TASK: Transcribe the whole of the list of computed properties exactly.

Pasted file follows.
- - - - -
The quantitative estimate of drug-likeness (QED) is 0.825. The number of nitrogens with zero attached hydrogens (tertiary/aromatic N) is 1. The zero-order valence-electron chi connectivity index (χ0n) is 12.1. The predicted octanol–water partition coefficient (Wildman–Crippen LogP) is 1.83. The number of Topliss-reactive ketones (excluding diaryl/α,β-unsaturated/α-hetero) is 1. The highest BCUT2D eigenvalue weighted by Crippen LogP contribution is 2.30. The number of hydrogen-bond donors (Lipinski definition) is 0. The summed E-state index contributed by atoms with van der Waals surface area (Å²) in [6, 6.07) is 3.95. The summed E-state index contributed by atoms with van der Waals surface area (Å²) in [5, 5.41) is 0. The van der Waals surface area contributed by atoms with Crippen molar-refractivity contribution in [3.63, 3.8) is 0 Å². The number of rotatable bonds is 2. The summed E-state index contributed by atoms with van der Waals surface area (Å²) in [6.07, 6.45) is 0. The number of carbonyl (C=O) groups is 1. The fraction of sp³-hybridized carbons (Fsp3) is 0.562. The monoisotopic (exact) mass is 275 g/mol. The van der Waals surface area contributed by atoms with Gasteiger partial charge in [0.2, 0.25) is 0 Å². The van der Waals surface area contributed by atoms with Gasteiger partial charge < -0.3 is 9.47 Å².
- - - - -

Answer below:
The quantitative estimate of drug-likeness (QED) is 0.825. The number of nitrogens with zero attached hydrogens (tertiary/aromatic N) is 1. The zero-order valence-electron chi connectivity index (χ0n) is 12.1. The predicted octanol–water partition coefficient (Wildman–Crippen LogP) is 1.83. The number of Topliss-reactive ketones (excluding diaryl/α,β-unsaturated/α-hetero) is 1. The highest BCUT2D eigenvalue weighted by Crippen LogP contribution is 2.30. The number of hydrogen-bond donors (Lipinski definition) is 0. The summed E-state index contributed by atoms with van der Waals surface area (Å²) in [6, 6.07) is 3.95. The summed E-state index contributed by atoms with van der Waals surface area (Å²) in [5, 5.41) is 0. The van der Waals surface area contributed by atoms with Crippen molar-refractivity contribution in [3.63, 3.8) is 0 Å². The number of rotatable bonds is 2. The summed E-state index contributed by atoms with van der Waals surface area (Å²) in [6.07, 6.45) is 0. The number of carbonyl (C=O) groups is 1. The fraction of sp³-hybridized carbons (Fsp3) is 0.562. The monoisotopic (exact) mass is 275 g/mol. The van der Waals surface area contributed by atoms with Gasteiger partial charge in [0.2, 0.25) is 0 Å². The van der Waals surface area contributed by atoms with Gasteiger partial charge < -0.3 is 9.47 Å².